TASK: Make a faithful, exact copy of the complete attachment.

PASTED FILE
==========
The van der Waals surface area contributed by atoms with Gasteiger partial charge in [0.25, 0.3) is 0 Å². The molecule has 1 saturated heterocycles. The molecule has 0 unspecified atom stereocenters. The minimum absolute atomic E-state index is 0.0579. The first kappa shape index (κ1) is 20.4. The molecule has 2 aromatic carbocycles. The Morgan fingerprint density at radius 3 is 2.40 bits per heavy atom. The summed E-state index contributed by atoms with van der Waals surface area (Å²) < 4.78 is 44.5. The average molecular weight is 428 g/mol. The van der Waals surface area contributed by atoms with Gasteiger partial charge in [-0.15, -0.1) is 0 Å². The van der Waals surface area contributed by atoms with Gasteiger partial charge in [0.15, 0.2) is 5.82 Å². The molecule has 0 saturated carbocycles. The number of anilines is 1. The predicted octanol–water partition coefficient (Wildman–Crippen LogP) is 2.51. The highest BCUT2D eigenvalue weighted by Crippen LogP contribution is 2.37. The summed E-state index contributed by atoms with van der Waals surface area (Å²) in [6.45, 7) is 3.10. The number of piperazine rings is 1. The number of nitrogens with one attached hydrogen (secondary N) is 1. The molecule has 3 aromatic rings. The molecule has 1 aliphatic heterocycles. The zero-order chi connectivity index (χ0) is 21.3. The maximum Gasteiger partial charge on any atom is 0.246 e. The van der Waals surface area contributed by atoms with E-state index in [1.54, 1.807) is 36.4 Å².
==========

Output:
The van der Waals surface area contributed by atoms with Gasteiger partial charge in [0.25, 0.3) is 0 Å². The molecule has 1 saturated heterocycles. The molecule has 0 unspecified atom stereocenters. The minimum absolute atomic E-state index is 0.0579. The first kappa shape index (κ1) is 20.4. The molecule has 2 aromatic carbocycles. The Morgan fingerprint density at radius 3 is 2.40 bits per heavy atom. The summed E-state index contributed by atoms with van der Waals surface area (Å²) < 4.78 is 44.5. The average molecular weight is 428 g/mol. The van der Waals surface area contributed by atoms with Gasteiger partial charge in [-0.15, -0.1) is 0 Å². The van der Waals surface area contributed by atoms with Gasteiger partial charge in [0.15, 0.2) is 5.82 Å². The molecule has 0 saturated carbocycles. The number of anilines is 1. The predicted octanol–water partition coefficient (Wildman–Crippen LogP) is 2.51. The highest BCUT2D eigenvalue weighted by Crippen LogP contribution is 2.37. The summed E-state index contributed by atoms with van der Waals surface area (Å²) in [6.45, 7) is 3.10. The number of piperazine rings is 1. The number of nitrogens with one attached hydrogen (secondary N) is 1. The molecule has 3 aromatic rings. The molecule has 1 aliphatic heterocycles. The zero-order chi connectivity index (χ0) is 21.3. The maximum Gasteiger partial charge on any atom is 0.246 e. The van der Waals surface area contributed by atoms with E-state index in [1.54, 1.807) is 36.4 Å².